Mandatory Discharge Trumps Discretionary Dismissal for Bad Faith

Posted by NCBRC - April 18, 2022

The debtors were entitled to discharge despite their failure to disclose an asset where the trustee moved for dismissal for bad faith after the debtors completed all their plan payments but before they had received their discharge. In re Frank, No. 18-12812 (Bankr. D. Colo. March 30, 2022).

Less than one year after one of the debtors was injured in a car accident, the below-median debtors filed for chapter 13 bankruptcy. The debtors did not inform the trustee of the car accident or list the potential cause of action in their bankruptcy schedules. The debtors’ confirmed 39-month plan committed them to paying a priority tax debt, a small secured debt, trustee fees and their own attorney fees. The plan paid nothing to unsecured creditors. About one year after their plan was confirmed, the debtors received a $67,000 settlement in the personal injury case. They did not amend their schedules or inform the trustee of the settlement. One month before the final payment was due on the debtors’ plan, the trustee asked them whether they had received any payment on a separate wrongful discharge claim that they had listed in their schedules. They then informed the Trustee of the $67,000 payment on the personal injury claim. The debtors made their final plan payment the following month and the trustee then moved to dismiss on the grounds of bad faith for nondisclosure of the personal injury claim. The debtors claimed inadvertence based on their belief that the settlement proceeds were exempt.

The court quickly disabused the debtors of the notion that exempt assets do not need to be disclosed in bankruptcy, emphasizing that nondisclosure amounts to perjury and carries potential civil or criminal consequences. Furthermore, section 1307(c) lists eleven examples of the type of conduct that may result in dismissal of a chapter 13 case. Failure to disclose an asset, while not specifically listed, constitutes such grounds. Unlike other sanctions for debtor misconduct, section 1307 does not include a time constraint.

In the face of section 1307’s permissive provision, however, section 1328(a), provides that “as soon as practicable after completion by the debtor of payments under the plan, . . . the court shall grant the debtor a discharge. . . .” The court found that this provision marks a new stage of the case under which the final payment cuts off any party’s right to seek modification and creates a mandatory obligation on the court to grant discharge. Though there are specified exceptions to that obligation, bad faith is not one of them.

Observing that granting a discharge to a debtor who has failed to disclose an asset is a “bitter pill to swallow,” the court went on to discuss whether principles of finality obligated it to do so nonetheless. It considered other provisions relating to a debtor’s misconduct noting that this case falls into the crack between two relevant statutes. Section 1330 allows a court to revoke confirmation within 180-days of the confirmation date upon a finding of debtor fraud. And section 1328(e) provides for revocation of discharge in the event of debtor fraud so long as the motion is made within one year of discharge. Here, the trustee’s motion was made more than 6 months from confirmation, but before the debtors received their discharge.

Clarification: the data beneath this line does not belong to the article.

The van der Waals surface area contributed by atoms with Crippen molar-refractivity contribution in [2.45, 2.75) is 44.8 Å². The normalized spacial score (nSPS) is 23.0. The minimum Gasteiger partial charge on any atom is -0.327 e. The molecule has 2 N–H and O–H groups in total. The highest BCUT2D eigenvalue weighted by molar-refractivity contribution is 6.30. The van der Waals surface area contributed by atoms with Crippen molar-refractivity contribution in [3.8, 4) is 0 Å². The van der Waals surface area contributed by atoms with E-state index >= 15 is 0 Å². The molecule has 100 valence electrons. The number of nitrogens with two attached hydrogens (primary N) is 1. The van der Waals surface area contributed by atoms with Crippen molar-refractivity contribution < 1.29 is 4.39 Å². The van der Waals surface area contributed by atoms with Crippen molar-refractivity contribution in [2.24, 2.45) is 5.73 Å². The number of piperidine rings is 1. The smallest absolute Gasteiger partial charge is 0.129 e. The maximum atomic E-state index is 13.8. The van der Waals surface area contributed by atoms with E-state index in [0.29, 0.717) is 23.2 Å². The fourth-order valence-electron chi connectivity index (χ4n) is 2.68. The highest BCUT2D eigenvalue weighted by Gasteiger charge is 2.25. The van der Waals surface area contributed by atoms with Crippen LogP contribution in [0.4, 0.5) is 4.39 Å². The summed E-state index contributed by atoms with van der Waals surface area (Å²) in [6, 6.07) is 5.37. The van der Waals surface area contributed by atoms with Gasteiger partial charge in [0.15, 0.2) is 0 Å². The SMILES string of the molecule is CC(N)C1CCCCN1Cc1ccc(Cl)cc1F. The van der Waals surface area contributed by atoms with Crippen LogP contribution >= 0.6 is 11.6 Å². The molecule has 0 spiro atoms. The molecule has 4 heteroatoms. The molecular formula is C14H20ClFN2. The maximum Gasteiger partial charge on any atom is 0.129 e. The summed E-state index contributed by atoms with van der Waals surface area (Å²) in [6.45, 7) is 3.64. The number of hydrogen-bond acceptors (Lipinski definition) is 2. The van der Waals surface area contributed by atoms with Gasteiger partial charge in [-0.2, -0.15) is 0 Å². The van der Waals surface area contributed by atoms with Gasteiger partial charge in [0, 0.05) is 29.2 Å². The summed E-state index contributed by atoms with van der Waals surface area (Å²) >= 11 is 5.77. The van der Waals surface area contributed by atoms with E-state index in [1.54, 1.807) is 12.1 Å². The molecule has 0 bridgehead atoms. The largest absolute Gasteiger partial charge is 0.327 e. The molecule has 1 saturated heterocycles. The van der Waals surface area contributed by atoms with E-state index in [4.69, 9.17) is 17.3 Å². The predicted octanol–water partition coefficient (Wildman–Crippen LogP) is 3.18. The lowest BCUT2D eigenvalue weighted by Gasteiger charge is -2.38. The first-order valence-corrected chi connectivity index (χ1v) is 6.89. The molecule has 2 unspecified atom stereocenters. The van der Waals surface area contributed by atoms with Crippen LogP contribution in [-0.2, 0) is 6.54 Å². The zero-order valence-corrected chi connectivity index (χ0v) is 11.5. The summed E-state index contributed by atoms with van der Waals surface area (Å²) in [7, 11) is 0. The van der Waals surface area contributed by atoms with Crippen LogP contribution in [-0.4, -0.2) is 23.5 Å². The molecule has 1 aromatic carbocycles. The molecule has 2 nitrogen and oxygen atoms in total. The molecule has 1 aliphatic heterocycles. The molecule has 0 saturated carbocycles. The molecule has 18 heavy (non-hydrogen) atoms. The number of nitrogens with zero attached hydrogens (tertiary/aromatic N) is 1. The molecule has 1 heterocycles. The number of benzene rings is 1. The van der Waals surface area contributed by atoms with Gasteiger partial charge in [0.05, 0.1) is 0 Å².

The court went on to consider the interplay of section 1307’s treatment of bad faith and section 1328(a)’s mandatory discharge provision, citing the three published opinions addressing the same scenario, In re Parffrey, 264 B.R. 409 (Bankr. S.D. Tex. 2001), In re Holman, 567 B.R. 599 (Bankr. D. Kan. 2017), and Forbes v. Forbes (In re Forbes), 218 B.R. 48 (8th Cir. BAP 1998). Those cases all found that section 1328(a)’s mandatory discharge prevails even where the debtor’s conduct would otherwise have merited dismissal under section 1307(c).

On the other hand, cases dismissing for bad faith after the debtor completed plan payments did so either without addressing section 1328(a) at all, In re Wheeler, 503 B.R. 694 (Bankr. N.D. Ind. 2013), or, found other ways to avoid application of section 1328(a), Dunlap v. Nat’l Bank of Alaska (In re Dunlap), 107 F.3d 15 (Table), 1997 WL 43119 (9th Cir. 1997).

The court here found that it was bound by the mandatory language of section 1328(a) notwithstanding the debtors’ misconduct and the trustee’s due diligence. In so holding, the court found the general circumstances covered by section 1307(c), had to give way to the specific terms of section 1328(a)’s discharge provision, and the permissive “may” of section 1307, cede to the mandatory “shall” of section 1328. The court concluded that the statutory construct indicated that “Congress favors finality over the need to address bad conduct.” It denied the trustee’s motion to dismiss.

Frank Bankr Colo March 2022

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